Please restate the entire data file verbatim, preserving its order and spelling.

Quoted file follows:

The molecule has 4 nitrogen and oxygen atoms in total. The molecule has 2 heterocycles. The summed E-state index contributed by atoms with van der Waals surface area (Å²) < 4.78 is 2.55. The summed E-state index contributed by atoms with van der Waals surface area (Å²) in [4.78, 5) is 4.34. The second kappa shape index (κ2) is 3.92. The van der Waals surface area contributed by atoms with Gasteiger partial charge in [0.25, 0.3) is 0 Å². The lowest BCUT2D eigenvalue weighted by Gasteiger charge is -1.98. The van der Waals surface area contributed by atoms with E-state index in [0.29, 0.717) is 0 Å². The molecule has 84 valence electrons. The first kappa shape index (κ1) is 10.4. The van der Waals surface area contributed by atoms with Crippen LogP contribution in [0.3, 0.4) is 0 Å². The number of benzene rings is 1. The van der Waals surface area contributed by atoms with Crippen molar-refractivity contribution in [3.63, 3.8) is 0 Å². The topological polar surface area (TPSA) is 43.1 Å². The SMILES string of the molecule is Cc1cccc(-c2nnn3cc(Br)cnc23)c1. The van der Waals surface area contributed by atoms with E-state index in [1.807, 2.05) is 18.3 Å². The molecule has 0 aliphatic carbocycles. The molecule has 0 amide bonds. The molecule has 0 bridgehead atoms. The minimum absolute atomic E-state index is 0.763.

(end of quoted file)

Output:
The molecule has 4 nitrogen and oxygen atoms in total. The molecule has 2 heterocycles. The summed E-state index contributed by atoms with van der Waals surface area (Å²) < 4.78 is 2.55. The summed E-state index contributed by atoms with van der Waals surface area (Å²) in [4.78, 5) is 4.34. The second kappa shape index (κ2) is 3.92. The van der Waals surface area contributed by atoms with Gasteiger partial charge in [0.25, 0.3) is 0 Å². The lowest BCUT2D eigenvalue weighted by Gasteiger charge is -1.98. The van der Waals surface area contributed by atoms with E-state index in [0.29, 0.717) is 0 Å². The molecule has 84 valence electrons. The first kappa shape index (κ1) is 10.4. The van der Waals surface area contributed by atoms with Crippen LogP contribution in [0.3, 0.4) is 0 Å². The number of benzene rings is 1. The van der Waals surface area contributed by atoms with Crippen molar-refractivity contribution in [3.63, 3.8) is 0 Å². The topological polar surface area (TPSA) is 43.1 Å². The SMILES string of the molecule is Cc1cccc(-c2nnn3cc(Br)cnc23)c1. The van der Waals surface area contributed by atoms with E-state index in [1.807, 2.05) is 18.3 Å². The molecule has 0 aliphatic carbocycles. The molecule has 0 amide bonds. The molecule has 0 bridgehead atoms. The minimum absolute atomic E-state index is 0.763.